Learners will consider social, ethical and factual issues in an integrated way

This resource accompanies the article Help your students understand ethics in science, part of Teaching science skills from Education in Chemistry.

Learning objectives

  1. Practise discussing and debating issues and expressing an opinion.
  2. Listen to or defend a point of view that may be different to your own.
  3. Understand more of the technical, physiological, social and ethical issues around nanoparticles.


This activity offers a structured practice debate on a controversial topic – the use of nanosilver particles in socks. The different rounds of the debate help learners think through the issues and reconsider their opinions. The structure also shows them how to build a discussion and back up their opinions with facts.


  • Ensure learners know there is no right or wrong answer.
  • Listening is as important as speaking.
  • Be observant of learners who want to speak and are not getting a chance.
  • Encourage learners to give a reason for their opinions.
The word skills with a molecule over the i and a measure on an l. Inside a circle.

This resource is part of our Teaching science skills series, bringing together strategies and classroom activities to help your learners develop essential scientific skills, from writing a hypothesis to literacy and more.


You can use all eight characters, or fewer, as you wish. A minimum is four characters, two for and two against (use Dr Smith, Sol, Dr Foster and Stevie).

For groups who may need extra support you can provide the following sentence starters:

‘I think we should/shouldn’t use silver nanoparticles in socks because…’

‘I agree with your point of view, and I’d like to add…’

‘I think … is the most important point to think about.’

‘As I understand your point, you are saying… but have you thought of…’

Lesson plan

The different rounds of the debate help learners think through the issues and reconsider their opinions. The structure also shows them how to build a discussion and back up their opinions with facts.

Starter: 5 minutes

Ask the class: What do they know about nanoparticles? Why are they used? How are they used? What are the benefits of and/or concerns about using nanoparticles?

Main Activity: 35 minutes

  1. For a whole-class debate: split learners into eight groups, one character per group. OR for group debates: split learners into groups of eight, one character per learner.
  2. Give the learners their character cards and give them a few minutes to read them.
  3. Get one learner in each group to read out their first section background to the rest of the class. What are the class’s initial thoughts? Is there one position they identify with or reject?
  4. Then take it in turns to read out their character’s fact. Does this change the way they think?
  5. Next, take turns to read out their character’s issue. Any different feelings?
  6. Each character can now ask their question to one other character of their choice.

Support: To help learners, you can put the sentence starters, provided above, on the board.

The task can be extended by asking more than one character to respond to a question or the class can write their own questions to ask.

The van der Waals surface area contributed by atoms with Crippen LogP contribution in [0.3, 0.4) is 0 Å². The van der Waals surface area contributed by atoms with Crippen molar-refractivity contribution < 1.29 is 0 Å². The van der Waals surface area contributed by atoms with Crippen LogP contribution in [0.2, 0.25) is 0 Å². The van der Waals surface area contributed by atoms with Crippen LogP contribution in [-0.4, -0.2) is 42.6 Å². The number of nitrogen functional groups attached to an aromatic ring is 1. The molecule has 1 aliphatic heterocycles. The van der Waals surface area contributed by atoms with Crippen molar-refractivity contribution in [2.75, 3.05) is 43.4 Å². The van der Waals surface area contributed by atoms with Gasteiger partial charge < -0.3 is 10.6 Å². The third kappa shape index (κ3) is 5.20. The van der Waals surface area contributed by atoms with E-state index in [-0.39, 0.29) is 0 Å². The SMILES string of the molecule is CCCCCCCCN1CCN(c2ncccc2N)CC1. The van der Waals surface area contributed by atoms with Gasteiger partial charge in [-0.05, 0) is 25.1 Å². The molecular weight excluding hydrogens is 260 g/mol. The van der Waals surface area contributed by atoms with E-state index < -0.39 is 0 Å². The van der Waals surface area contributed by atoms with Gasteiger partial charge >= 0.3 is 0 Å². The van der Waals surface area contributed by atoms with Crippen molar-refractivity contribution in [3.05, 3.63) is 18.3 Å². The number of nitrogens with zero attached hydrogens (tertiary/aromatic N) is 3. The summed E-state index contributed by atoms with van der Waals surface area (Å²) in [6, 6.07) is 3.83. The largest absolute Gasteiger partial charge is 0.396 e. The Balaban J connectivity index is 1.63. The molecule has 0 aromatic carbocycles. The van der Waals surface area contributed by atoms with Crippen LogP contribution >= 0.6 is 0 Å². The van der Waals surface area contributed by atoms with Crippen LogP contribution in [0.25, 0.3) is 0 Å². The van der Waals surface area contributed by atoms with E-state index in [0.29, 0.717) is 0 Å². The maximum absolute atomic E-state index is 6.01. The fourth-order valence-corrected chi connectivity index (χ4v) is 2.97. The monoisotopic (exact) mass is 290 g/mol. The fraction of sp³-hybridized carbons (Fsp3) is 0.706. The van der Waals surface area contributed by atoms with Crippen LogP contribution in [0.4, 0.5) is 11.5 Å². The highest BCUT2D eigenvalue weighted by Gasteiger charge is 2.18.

Plenary: 10 minutes

Vote for which position they agree with most (if there is one).

Why? Which arguments were the most persuasive?

Note Learners can stay in roles all the way through the debate or only for the first round if you prefer. If it’s all the way through, give them a chance to express their own opinion at the end and in the plenary.

For groups who are not confident at class discussion, it might help to begin with a Think, Pair, Share activity:

  1. Give learners time to read their character’s question and/or their position.
  2. Ask learners to find a partner with the same character card to discuss the question and/or position in pairs.
  3. Then group together all the learners with the same character to compare notes and build their arguments.

This allows the learners to rehearse some of what they want to say before having to defend the position in a debate.

Background information

Silver nanoparticles are added to products from socks, to bandages, to washing machines because of their antibacterial and odour-fighting properties.

It is the nanoparticles’ size that gives them their special properties. For example, silver nanoparticles have longer-lasting antibacterial properties than bigger particles of silver. That’s why they can be used in socks to kill bacteria and prevent bad smells.

But scientists are recommending a closer examination of the unforeseen environmental and health consequences of nanosilver. If sufficient nanosilver leeches out of these socks and escapes wastewater treatment systems into nearby lakes, rivers and streams, it could damage aquatic ecosystems. Ionic silver, the dissolved form of the element, does not just attack odour-causing bacteria. The ionic silver particles interfere with chemical processes essential for life in other microbes and aquatic animals. Ionic silver particles can get into the gills of fish and kill them. We don’t know the effects of the bioaccumulation of these particles in the food chain. There are also organisations looking at the sustainable development and use of nanotechnology.

If you are interested in reading more about nanotechnology and socks, Silver nanoparticles lost in the first wash from Chemistry World gives more information and links to research and scientists in this field.

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